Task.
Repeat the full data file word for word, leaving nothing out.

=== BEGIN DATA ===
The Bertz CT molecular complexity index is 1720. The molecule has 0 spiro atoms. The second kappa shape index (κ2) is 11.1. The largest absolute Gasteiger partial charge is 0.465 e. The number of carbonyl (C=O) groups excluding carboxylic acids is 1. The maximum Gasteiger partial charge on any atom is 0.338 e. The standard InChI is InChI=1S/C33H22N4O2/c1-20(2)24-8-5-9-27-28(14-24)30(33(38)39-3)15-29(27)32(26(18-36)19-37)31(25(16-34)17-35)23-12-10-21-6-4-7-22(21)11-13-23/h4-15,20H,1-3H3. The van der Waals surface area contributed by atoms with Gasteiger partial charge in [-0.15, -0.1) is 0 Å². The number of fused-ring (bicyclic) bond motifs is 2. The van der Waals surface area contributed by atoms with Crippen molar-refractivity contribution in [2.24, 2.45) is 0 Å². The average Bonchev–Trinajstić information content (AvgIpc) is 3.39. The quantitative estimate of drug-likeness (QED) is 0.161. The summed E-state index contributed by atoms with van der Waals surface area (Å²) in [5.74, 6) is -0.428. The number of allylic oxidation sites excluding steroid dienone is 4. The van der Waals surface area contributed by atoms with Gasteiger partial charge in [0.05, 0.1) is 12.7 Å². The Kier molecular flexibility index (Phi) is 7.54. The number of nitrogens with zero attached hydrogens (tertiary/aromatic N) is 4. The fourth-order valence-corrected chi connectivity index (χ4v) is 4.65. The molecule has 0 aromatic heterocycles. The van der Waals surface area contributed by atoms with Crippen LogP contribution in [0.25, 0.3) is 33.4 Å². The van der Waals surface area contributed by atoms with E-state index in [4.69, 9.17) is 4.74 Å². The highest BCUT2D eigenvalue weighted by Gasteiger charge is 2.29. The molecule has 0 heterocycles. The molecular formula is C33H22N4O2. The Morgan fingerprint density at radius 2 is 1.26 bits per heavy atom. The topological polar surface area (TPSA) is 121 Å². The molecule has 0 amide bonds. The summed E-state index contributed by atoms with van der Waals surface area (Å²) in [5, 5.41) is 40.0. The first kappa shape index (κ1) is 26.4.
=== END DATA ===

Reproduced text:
The Bertz CT molecular complexity index is 1720. The molecule has 0 spiro atoms. The second kappa shape index (κ2) is 11.1. The largest absolute Gasteiger partial charge is 0.465 e. The number of carbonyl (C=O) groups excluding carboxylic acids is 1. The maximum Gasteiger partial charge on any atom is 0.338 e. The standard InChI is InChI=1S/C33H22N4O2/c1-20(2)24-8-5-9-27-28(14-24)30(33(38)39-3)15-29(27)32(26(18-36)19-37)31(25(16-34)17-35)23-12-10-21-6-4-7-22(21)11-13-23/h4-15,20H,1-3H3. The van der Waals surface area contributed by atoms with Gasteiger partial charge in [-0.15, -0.1) is 0 Å². The number of fused-ring (bicyclic) bond motifs is 2. The van der Waals surface area contributed by atoms with Crippen molar-refractivity contribution in [2.24, 2.45) is 0 Å². The average Bonchev–Trinajstić information content (AvgIpc) is 3.39. The quantitative estimate of drug-likeness (QED) is 0.161. The summed E-state index contributed by atoms with van der Waals surface area (Å²) in [5.74, 6) is -0.428. The number of allylic oxidation sites excluding steroid dienone is 4. The van der Waals surface area contributed by atoms with Gasteiger partial charge in [0.05, 0.1) is 12.7 Å². The Kier molecular flexibility index (Phi) is 7.54. The number of nitrogens with zero attached hydrogens (tertiary/aromatic N) is 4. The fourth-order valence-corrected chi connectivity index (χ4v) is 4.65. The molecule has 0 aromatic heterocycles. The van der Waals surface area contributed by atoms with Crippen LogP contribution in [0.25, 0.3) is 33.4 Å². The van der Waals surface area contributed by atoms with E-state index in [4.69, 9.17) is 4.74 Å². The highest BCUT2D eigenvalue weighted by Gasteiger charge is 2.29. The molecule has 0 heterocycles. The molecular formula is C33H22N4O2. The Morgan fingerprint density at radius 2 is 1.26 bits per heavy atom. The topological polar surface area (TPSA) is 121 Å². The molecule has 0 amide bonds. The summed E-state index contributed by atoms with van der Waals surface area (Å²) in [5, 5.41) is 40.0. The first kappa shape index (κ1) is 26.4.